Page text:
Chapter 4: Transaction cost economics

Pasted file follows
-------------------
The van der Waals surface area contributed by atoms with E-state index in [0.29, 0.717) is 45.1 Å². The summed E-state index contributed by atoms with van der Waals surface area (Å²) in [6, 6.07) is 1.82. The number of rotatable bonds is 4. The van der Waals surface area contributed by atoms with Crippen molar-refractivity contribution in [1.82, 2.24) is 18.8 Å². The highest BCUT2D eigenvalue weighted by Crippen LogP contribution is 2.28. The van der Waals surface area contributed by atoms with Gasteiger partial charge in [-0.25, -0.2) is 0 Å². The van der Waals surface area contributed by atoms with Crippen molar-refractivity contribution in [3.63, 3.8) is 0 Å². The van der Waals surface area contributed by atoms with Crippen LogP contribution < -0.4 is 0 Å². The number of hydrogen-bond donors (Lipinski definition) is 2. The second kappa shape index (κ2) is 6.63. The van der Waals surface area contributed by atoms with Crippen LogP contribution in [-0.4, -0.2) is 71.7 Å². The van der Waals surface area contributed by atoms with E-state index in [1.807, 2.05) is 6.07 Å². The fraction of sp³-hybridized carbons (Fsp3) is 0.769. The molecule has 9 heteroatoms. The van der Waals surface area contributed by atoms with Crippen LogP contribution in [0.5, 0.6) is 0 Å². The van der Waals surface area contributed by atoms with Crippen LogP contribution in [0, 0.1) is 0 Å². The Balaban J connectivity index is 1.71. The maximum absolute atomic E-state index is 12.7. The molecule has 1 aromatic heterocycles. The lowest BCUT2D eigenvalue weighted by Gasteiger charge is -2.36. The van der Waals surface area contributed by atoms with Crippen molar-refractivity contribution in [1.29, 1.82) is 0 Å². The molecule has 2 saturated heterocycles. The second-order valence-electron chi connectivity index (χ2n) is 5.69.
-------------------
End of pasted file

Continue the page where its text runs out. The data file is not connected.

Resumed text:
This chapter discusses a key theme of this book. It explains the theory of transaction cost economics and, from this perspective, looks at the broad significance of transaction costs in the modern economy. It shows what types of transaction costs can be distinguished and how transaction costs affect the working of the economy. Ample attention is paid to the fundamental problem of exchange and to the institutional aspects of solving the game of trust. The role of procurement in the modern strategic management of the firm acts as an example of the importance of transaction costs in industrial organization. The crucial importance of transaction costs in a world with increasing specialization and division of labour has already been amply discussed in the previous chapters. The question now is how transaction costs can be defined and what types of transaction costs can be distinguished and categorized. The fragmentation of production, where the production chains of goods and services are split into a growing number of parts, can be seen as a feature of specialization in the globalizing world. The economic theory of industrial organization partly explains how and to what extent this happens. In an industrial organization with fragmented production, from an analytical perspective, it is essential to distinguish between production costs and transaction costs. Production costs can be defined as all costs that are made within the parts of the production chain, including development costs. Therefore, loosely speaking, transaction costs are all other costs that relate to coordinating and connecting the various parts of the production chain.
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